Alta Dena’s The Coffee Gallery Backstage was alive with music on Friday, January 17. The show began at approximately 8 p.m. While your all too often penned in penman had never been to this classic coffee shop venue a lovely lady by the name of Michele had promised an interesting evening so it was off to Alta Dena for this all-ages event.
Since your rather reclusive reporter was there to experience the event, don’t expect an in-depth analysis or even a perfect playlist. Regular readers know it’s about the overall experience and not a detailed documentation. Just be happy to hear highlights, mmmkay?
The opening act was the dynamic duo known as Dobkin & Goldberg. While they themselves admit that their name sounds like “a good name of an accounting firm or a bad one for a gynecological office”. In truth, they are singer/percussionist Debra Dobkin (Bonnie Raitt, Richard Thompson, Shawn Colvin, Jackson Browne) and singer-songwriter/bassist Mark “Pocket” Goldberg (Mick Fleetwood, Canned Heat, Willie Dixon, Screamin’ Jay Hawkins). They’ve got an original, jazz-tinged blues-folk sound that makes them unique.
Highlights of the performing pair’s playlist included “Just Call”, the universally-felt “7 in the a.m.” and “So Blue” which was a tuneful tribute to the late, great Miles Davis (although Goldberg vocals truly had a more Louis Armstrong sound). Their performance included personal stories and self-deprecating humor which often drew perhaps more audience participation than one would expect but as was to become evident later this place has a very family-like feel to it and the regulars know it.
Other noteworthy numbers included “Gonna Do (The Hatin’ Song)” and “May Be Fat”. As Goldberg would later comment when reminding those in attendance he had CDs for sale: “It’s the safest way to take us home. It’s much cheaper to pay ten dollars for a CD then to try and feed me.” Whatever it was that brought this rhythmic act together it seems to work for them as they share the spotlight on vocals and their respective instruments (drums and stand-up bass).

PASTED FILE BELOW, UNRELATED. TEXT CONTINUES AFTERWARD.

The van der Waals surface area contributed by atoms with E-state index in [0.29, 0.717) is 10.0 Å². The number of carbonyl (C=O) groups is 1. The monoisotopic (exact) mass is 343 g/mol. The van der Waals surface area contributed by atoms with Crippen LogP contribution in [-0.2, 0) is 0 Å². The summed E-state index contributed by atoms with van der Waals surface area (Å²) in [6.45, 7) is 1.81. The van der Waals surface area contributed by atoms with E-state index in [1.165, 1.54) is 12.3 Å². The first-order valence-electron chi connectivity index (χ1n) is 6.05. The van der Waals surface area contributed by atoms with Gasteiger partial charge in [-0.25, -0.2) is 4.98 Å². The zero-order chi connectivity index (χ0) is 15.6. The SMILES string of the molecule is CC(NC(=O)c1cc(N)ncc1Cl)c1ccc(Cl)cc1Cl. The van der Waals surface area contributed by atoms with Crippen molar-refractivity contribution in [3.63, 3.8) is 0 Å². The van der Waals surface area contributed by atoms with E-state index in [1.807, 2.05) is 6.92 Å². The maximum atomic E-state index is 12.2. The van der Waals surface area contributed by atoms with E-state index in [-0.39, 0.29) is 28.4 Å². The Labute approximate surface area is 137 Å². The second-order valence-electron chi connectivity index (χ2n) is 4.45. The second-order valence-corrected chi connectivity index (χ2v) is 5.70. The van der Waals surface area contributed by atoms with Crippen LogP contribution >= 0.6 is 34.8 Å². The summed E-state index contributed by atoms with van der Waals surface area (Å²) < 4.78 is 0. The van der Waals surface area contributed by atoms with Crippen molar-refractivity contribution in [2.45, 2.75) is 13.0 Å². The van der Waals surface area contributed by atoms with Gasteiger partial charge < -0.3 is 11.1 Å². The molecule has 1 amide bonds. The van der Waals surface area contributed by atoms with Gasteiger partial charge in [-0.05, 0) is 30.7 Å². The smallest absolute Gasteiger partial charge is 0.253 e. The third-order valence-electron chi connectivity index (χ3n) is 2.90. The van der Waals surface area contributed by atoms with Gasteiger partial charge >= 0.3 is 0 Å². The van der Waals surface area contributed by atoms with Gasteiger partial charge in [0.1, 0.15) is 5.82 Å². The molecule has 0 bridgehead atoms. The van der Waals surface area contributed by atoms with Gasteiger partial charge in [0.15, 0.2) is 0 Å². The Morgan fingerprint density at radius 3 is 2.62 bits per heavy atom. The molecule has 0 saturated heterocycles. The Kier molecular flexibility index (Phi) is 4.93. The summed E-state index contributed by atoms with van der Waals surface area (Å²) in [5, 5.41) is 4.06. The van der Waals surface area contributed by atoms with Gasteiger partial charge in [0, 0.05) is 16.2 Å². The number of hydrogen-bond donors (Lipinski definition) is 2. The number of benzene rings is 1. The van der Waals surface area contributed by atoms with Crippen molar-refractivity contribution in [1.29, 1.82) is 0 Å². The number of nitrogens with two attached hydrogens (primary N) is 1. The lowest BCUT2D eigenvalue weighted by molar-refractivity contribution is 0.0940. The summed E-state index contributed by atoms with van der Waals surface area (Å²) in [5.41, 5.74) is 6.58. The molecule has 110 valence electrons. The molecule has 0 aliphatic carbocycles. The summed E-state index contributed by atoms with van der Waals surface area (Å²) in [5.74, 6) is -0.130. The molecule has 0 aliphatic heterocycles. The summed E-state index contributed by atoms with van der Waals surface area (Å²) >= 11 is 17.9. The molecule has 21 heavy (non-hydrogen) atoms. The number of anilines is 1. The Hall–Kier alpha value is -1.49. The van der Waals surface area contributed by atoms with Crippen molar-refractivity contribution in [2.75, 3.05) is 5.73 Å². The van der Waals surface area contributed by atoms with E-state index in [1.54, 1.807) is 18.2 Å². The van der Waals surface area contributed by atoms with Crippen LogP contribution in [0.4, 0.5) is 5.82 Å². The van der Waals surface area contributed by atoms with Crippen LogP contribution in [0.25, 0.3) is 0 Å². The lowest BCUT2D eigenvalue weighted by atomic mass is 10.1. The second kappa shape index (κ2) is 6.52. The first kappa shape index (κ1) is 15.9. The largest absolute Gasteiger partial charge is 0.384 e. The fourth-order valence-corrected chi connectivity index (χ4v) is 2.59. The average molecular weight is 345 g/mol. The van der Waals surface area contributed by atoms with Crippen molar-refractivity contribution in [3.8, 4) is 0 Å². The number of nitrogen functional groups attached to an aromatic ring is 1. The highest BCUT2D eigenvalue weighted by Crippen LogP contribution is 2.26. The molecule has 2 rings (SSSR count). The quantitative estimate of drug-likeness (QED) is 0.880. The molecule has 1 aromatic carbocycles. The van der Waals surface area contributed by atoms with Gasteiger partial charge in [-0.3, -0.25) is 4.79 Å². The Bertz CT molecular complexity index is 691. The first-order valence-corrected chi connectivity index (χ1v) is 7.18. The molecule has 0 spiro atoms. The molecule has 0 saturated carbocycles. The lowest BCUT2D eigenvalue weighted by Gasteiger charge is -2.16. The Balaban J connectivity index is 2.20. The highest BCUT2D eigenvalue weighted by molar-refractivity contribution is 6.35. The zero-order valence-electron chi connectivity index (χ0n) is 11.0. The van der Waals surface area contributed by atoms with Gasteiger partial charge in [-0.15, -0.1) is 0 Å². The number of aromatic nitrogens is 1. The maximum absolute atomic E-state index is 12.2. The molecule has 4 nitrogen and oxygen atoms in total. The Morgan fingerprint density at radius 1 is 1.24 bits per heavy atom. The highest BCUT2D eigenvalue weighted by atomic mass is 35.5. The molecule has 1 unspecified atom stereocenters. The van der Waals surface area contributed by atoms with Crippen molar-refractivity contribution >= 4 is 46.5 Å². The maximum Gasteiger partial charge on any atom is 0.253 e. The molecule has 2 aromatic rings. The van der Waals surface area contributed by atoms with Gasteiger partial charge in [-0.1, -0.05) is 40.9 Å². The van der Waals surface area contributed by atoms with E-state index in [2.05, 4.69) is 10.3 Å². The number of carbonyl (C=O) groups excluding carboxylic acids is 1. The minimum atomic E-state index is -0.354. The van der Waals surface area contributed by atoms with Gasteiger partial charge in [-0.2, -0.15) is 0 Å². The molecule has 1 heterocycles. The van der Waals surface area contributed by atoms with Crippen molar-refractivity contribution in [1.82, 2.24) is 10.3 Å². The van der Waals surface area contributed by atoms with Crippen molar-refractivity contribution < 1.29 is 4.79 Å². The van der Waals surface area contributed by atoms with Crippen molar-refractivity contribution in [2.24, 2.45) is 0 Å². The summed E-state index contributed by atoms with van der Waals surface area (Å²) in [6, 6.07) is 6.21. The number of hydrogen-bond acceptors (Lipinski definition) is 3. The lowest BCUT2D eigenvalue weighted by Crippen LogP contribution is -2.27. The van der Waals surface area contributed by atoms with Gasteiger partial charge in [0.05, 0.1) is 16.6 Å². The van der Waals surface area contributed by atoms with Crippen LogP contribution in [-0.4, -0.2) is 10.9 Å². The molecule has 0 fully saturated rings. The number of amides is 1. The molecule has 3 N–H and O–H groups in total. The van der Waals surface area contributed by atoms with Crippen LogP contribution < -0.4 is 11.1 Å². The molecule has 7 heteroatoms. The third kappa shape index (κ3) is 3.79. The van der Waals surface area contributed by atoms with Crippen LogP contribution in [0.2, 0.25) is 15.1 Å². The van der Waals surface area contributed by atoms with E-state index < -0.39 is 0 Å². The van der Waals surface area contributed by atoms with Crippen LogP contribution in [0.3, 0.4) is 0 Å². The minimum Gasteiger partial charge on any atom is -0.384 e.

A few minutes later John Zipperer & Friends took the stage. The band roster for the evening included: songwriter John Zipperer (lead vocals, guitar and banjo). Barrett Tagliarino (guitar, mandolin and backing vocals), Tara Sitser (keyboards and vocals), Jayne Thorne (backing vocals) and Mike Bisch filling in for Jimmie Van Boovan on bass. It took no time at all before the band’s particular brand of back porch pickin’ and apparently honest love of music would infect the audience.
Everyone in the SRO backroom was soon struck by the sad songs and singing along with the upbeat pieces. Highlights of their set included newer songs off their upcoming album Full Circle, older original works and a nice cover tune. They performed “Sing With Me” which literally begs (albeit unnecessarily) for audience participation.
Zipperer elaborated on the song about his return to music: “There is something so amazing about a whole room coming together in song and emotion. This song is about that: those moments.”
Zipperer added: “When we perform this song live, we always let the audience have the last chorus. I know they like it but I love it. Some nights the joy of that sound is overwhelming.” Indeed, while the audience members may not ever find work as backing vocalists they certainly knew all the words and were not shy about showing it. (Remember, too, this is a coffeehouse so there was no alcoholic incentive just a general love of the song and the band in general.)
Other memorable musical moments included a Jimmy Buffet-like “Saling Away” and a song about that odd musician-waitress relationship called “Cool Breeze” and a tribute tune to their opening act in “Play It Like ‘The Pocket’”. The band also hit it with a well-worked adaptation of Craig Fuller’s Pure Prairie League pair "Falling In and Out of Love" and “Amie".
They would play well past 10 p.m. and even do an encore. The audience seemed to hold a true appreciation for Zipperer’s at times heartfelt lyrics and the band’s fun melodies. While they may not be the only act like this in town—hey, it is L.A.—even their harshest critic could not deny they have a chemistry that truly works well for them.
The ex-actor/stuntman will be celebrating the official release of his disc Full Circle at the Thousand Oaks Library Live Concert Series on March 1. It seems Zipperer has a down-home, ego-free sense of humor and a personal connection with his fan base that makes all the difference. When you see Zipperer and company perform it’s hard to tell if John Zipperer & Friends refers solely to the man and his band or Zipperer and everyone else in the room.
My name is Phoenix and . . . that’s the bottom line.